Robert Nye’s elegant essay rightly puts the PaCS, and the debates about it, into a historical context of French natalism. At least since the late nineteenth century, reproduction has been the raison d’être of the married couple and the state has often made fertility synonymous with patriotism. From this has followed all manner of representations, many of them contradictory. Thus although it surely was the case, as Nye shows, that marriage was eroticized and marital love idealized, it was also the case that reproduction and sexual satisfaction were considered separate domains. French bourgeois culture, however idealized its family, has long been associated with the inevitability of extramarital affairs. One of the reasons French commentators found the Monica Lewinsky scandal ridiculous and symptomatic of what they define as American puritanism, was that it contrasted so sharply with their own customs and expectations. Mitterrand’s second family was hardly shocking from that perspective; and judging by films, novels and statistical findings, the desire of men and women can rarely be satisfied within the confines of marriage. Indeed one of the aims of the PaCS was to resolve the tension between laws based on a sentimental view of the family and social practices that had given the lie to these views. The abolition of the distinction between legitimate and illegitimate children is an example of this; it recognizes that marriage is no longer enduring and that family arrangements have eroded the grounds on which “legitimacy” was once conferred.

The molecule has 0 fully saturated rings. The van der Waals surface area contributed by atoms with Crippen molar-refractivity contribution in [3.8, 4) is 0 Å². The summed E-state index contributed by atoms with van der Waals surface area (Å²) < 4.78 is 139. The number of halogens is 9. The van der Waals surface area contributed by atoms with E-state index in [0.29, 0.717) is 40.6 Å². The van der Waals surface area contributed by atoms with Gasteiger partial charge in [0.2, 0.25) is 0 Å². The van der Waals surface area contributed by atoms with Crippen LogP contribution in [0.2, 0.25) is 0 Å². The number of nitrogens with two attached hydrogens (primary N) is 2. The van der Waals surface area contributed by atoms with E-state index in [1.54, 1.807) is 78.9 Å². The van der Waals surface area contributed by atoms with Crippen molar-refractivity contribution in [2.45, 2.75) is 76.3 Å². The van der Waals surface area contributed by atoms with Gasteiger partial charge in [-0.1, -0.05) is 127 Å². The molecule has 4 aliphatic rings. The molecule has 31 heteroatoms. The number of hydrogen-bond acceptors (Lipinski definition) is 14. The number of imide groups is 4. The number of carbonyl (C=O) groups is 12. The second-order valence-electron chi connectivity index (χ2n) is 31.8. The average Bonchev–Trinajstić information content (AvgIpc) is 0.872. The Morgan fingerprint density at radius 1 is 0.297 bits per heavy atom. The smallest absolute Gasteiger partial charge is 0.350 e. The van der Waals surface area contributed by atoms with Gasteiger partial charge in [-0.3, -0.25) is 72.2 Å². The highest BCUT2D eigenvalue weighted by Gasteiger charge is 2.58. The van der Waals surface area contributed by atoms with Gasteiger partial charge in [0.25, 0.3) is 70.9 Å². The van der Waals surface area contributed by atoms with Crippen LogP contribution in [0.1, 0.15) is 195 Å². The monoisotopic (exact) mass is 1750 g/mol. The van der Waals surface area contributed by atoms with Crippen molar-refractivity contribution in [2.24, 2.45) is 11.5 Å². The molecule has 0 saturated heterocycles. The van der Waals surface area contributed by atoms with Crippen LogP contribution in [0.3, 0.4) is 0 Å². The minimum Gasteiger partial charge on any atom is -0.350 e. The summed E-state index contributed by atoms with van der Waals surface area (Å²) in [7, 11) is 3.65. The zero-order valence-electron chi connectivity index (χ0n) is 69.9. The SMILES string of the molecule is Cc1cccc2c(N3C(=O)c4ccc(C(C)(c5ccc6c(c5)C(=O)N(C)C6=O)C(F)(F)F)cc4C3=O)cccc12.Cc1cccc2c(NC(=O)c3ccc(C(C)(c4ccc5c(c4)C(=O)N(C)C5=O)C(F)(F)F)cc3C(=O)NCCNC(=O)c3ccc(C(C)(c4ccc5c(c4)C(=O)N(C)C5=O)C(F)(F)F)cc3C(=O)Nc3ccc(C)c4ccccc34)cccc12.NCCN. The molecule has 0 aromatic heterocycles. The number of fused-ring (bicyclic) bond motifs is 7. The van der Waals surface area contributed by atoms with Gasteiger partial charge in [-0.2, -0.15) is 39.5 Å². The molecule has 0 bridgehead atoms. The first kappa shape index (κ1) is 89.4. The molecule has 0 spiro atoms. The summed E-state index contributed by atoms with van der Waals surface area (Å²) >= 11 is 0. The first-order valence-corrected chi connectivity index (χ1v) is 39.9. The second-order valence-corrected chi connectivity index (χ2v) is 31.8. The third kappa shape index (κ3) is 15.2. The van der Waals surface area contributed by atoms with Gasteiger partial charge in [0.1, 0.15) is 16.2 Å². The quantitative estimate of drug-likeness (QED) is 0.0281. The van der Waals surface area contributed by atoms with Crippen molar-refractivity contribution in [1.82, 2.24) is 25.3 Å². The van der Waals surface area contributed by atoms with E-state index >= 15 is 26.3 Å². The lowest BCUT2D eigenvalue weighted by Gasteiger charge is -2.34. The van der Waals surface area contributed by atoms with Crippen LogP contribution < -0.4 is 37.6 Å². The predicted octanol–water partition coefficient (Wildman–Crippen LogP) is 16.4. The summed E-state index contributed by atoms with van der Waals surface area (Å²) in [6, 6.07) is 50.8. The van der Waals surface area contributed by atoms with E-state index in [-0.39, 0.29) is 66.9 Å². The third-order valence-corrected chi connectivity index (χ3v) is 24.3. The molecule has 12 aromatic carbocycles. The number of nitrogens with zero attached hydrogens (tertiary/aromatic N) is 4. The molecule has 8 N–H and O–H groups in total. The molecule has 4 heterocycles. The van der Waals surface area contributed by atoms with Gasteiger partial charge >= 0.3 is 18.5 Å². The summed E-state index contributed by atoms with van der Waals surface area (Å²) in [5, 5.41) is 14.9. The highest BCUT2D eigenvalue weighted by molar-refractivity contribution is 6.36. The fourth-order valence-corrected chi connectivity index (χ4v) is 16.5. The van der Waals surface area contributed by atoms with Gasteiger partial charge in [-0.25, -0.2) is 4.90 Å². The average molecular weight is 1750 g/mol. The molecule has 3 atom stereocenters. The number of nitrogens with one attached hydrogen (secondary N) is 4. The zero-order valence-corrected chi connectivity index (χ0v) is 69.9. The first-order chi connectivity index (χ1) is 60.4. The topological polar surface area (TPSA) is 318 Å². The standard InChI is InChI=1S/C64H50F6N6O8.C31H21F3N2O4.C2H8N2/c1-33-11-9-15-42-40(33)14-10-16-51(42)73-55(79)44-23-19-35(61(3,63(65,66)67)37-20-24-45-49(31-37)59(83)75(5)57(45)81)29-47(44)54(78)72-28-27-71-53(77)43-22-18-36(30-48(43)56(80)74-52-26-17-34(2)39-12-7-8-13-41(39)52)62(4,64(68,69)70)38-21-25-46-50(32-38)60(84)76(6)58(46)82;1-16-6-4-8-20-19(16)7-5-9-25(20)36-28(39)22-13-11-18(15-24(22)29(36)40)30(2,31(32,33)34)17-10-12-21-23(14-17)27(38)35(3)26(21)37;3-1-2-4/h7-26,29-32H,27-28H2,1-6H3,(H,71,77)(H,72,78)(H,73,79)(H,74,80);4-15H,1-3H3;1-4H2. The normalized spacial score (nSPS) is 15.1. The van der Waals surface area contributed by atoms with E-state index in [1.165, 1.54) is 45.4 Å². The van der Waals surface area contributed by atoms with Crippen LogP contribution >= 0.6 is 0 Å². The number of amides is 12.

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Judith G. Coffin

This essay considers the near simultaneity of The Second Sex and Alfred C. Kinsey's reports on sexual behavior. It shows how reviewers in both France and the United States paired the studies; it asks how that pairing shaped the reception of The Second Sex; and it situates the studies in their larger historical context—a moment in which sexuality commanded new and much broader attention. An ever-widening number of disciplines, institutions, sectors of mass culture, and representatives of an expanding consumer economy (from studies of the authoritarian personality or juvenile delinquency to advertising) insisted that sexuality was key to their concerns and enterprises. The ways in which sexuality might be understood multiplied—to the point where an allencompassing notion of “sex” collapsed, giving way, eventually, to a plurality of terms: sexuality, sex roles, and gender.

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Sex and the Body in Dickens

William A. Cohen